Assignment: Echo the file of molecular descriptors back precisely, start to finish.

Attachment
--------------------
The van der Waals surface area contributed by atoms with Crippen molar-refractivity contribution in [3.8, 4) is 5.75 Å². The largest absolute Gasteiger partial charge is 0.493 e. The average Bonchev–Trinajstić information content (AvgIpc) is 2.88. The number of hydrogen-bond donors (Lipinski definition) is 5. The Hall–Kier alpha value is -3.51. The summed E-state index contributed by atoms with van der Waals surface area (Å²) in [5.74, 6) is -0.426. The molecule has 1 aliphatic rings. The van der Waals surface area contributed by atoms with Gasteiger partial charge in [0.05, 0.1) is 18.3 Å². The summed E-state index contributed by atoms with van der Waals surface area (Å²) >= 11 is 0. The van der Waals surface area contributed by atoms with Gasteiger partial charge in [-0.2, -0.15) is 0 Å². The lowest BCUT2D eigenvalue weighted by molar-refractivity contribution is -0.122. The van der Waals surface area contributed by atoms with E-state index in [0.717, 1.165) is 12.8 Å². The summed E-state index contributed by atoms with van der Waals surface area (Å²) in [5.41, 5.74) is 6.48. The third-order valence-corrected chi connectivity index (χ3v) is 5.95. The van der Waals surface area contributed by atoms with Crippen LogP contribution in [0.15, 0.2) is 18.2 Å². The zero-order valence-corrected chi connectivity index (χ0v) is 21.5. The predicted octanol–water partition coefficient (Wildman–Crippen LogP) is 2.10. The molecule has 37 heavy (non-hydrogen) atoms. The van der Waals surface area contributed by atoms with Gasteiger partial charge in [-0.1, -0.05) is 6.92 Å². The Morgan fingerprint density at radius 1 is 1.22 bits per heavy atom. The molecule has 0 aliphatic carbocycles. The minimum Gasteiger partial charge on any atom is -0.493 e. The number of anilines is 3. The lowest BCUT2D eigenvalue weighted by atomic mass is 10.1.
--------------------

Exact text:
The van der Waals surface area contributed by atoms with Crippen molar-refractivity contribution in [3.8, 4) is 5.75 Å². The largest absolute Gasteiger partial charge is 0.493 e. The average Bonchev–Trinajstić information content (AvgIpc) is 2.88. The number of hydrogen-bond donors (Lipinski definition) is 5. The Hall–Kier alpha value is -3.51. The summed E-state index contributed by atoms with van der Waals surface area (Å²) in [5.74, 6) is -0.426. The molecule has 1 aliphatic rings. The van der Waals surface area contributed by atoms with Gasteiger partial charge in [0.05, 0.1) is 18.3 Å². The summed E-state index contributed by atoms with van der Waals surface area (Å²) >= 11 is 0. The van der Waals surface area contributed by atoms with Gasteiger partial charge in [-0.2, -0.15) is 0 Å². The lowest BCUT2D eigenvalue weighted by molar-refractivity contribution is -0.122. The van der Waals surface area contributed by atoms with E-state index in [0.717, 1.165) is 12.8 Å². The summed E-state index contributed by atoms with van der Waals surface area (Å²) in [5.41, 5.74) is 6.48. The third-order valence-corrected chi connectivity index (χ3v) is 5.95. The van der Waals surface area contributed by atoms with Crippen LogP contribution in [0.15, 0.2) is 18.2 Å². The zero-order valence-corrected chi connectivity index (χ0v) is 21.5. The predicted octanol–water partition coefficient (Wildman–Crippen LogP) is 2.10. The molecule has 37 heavy (non-hydrogen) atoms. The van der Waals surface area contributed by atoms with Gasteiger partial charge in [-0.1, -0.05) is 6.92 Å². The Morgan fingerprint density at radius 1 is 1.22 bits per heavy atom. The molecule has 0 aliphatic carbocycles. The minimum Gasteiger partial charge on any atom is -0.493 e. The number of anilines is 3. The lowest BCUT2D eigenvalue weighted by atomic mass is 10.1.